Once touted to be the most dependable, hydro power is now reduced to face many impediments across various stages of a project development life cycle. So, the big dispensable question is why is the hydro power shrinking? An analysis by our industry experts shed some light!
Hydropower is a renewable energy resource because it uses the Earth’s water cycle to generate electricity. Water evaporates from the Earth’s surface, forms clouds, precipitates back to Earth, and flows toward the ocean. The movement of water as it flows downstream creates kinetic energy that can be converted into electricity. India has a huge potential for hydro power development.
Neelav Samrat De, General Manager – Market Management, ANDRITZ Hydro Pvt Ltd says, “The hydro sector comes with a lot of political will, site specific conditions and require a hoard of clearances like other infra projects. Currently, the hydro sector, which has opened up for privatisation in the last part of the 2000s, has failed to see light at the end of the tunnel. This has resulted from lack of funding infusion, project cost overruns and failure of repayment of loans, thus turning into huge NPAs. All of these legacy issues have been coupled with the government’s focus primarily on renewable energy, mainly solar and wind.”
As a matter of fact, hydro has been kept on the back burner mainly for harnessing power from Himachal Pradesh, Uttarakhand and Arunachal Pradesh.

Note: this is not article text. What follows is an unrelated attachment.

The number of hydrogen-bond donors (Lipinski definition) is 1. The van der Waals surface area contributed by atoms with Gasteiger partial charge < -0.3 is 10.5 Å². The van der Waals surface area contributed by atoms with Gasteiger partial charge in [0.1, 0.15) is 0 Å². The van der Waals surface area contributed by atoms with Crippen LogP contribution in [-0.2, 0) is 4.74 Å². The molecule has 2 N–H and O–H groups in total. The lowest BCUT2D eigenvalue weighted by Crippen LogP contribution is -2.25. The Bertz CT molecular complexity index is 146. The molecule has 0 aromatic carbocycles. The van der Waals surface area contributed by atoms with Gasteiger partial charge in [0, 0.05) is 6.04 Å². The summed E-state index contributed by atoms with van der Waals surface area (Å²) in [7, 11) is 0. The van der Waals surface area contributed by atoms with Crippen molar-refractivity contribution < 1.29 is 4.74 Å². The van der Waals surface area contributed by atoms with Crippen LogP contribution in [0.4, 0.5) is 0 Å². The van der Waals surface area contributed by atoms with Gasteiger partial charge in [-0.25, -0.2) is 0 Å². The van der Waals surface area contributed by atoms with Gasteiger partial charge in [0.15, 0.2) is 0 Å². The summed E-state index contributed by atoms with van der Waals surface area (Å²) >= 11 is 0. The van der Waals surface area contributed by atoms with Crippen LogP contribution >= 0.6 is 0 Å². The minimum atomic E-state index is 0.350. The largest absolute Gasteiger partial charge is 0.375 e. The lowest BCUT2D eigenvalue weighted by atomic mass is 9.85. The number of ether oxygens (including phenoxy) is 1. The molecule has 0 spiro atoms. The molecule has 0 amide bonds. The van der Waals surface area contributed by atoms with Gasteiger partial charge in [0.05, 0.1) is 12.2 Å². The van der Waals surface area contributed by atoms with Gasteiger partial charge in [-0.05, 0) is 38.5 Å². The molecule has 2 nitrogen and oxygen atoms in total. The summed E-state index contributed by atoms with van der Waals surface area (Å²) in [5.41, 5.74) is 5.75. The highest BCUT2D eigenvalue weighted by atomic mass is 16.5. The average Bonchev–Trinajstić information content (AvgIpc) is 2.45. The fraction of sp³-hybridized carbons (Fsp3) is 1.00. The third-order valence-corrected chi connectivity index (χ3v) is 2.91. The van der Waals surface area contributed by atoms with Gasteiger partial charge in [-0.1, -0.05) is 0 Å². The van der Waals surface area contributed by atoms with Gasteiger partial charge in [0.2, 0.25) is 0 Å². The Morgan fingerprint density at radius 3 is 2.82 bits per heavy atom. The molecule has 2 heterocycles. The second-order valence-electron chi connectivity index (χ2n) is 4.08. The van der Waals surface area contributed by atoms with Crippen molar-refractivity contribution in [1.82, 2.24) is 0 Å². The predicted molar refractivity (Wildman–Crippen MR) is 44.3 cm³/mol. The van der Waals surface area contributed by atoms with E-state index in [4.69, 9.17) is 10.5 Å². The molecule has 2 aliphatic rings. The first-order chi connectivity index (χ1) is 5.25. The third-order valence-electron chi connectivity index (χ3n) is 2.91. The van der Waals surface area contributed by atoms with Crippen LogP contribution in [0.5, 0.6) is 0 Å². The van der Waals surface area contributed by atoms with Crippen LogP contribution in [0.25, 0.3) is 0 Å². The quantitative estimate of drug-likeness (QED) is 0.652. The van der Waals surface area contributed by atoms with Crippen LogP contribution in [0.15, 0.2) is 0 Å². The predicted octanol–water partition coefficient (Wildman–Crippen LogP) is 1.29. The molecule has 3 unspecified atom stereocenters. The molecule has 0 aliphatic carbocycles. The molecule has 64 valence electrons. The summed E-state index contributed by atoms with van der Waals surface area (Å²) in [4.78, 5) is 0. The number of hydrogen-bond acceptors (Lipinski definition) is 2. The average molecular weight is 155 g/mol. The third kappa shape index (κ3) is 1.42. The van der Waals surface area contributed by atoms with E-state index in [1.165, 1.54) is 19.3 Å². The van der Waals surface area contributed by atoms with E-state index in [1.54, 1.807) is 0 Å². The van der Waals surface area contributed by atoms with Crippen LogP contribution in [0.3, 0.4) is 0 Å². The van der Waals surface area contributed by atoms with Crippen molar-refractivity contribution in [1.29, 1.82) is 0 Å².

Siddartha Ramakanth Keshavadasu, Consultant, Energy Division states, “Like any other country, civilisation in India was started and developed around water sources, and even till date, many indigenous tribes dwell around rivers Development of hydro power plants need lots of land occupied by these dwellers. These dwellers not only make living out of these rivers but also are the biggest contributors in protecting the forests.”
Fortunately, the laws in the country have enough substance to protect forests and these indigenous tribes, yet providing enough scope for development of small hydro plants, which do not require (ESIA) Environmental and Social Impact Assessment. At the same time, the greed of some investors have exploited such provisions by splitting up a large hydro project into 2 or more small hydro projects and damaging the ecosystem and livelihood, which resulted in unrest among the locals near the rivers. Such unrest have eventually got the policy makers to stay away from further push for the development of small hydro and in fact, in adverse manner by tightening the laws pertaining to land acquisition from tribes.
Siddartha informs, “We still have a huge scope of harnessing hydro potential by re-designing the policy and creating new investor eco-system by true sense of public private partnerships with local people being the stake holders of the project in actual sense and in a water management and cooperative living perceptive. Examples of East Africa, Laos, Honduras and practice by La Esparenza in developing small hydro plants in the basin of Intibuca river in Honduras should inspire more.”
Contribution of hydro power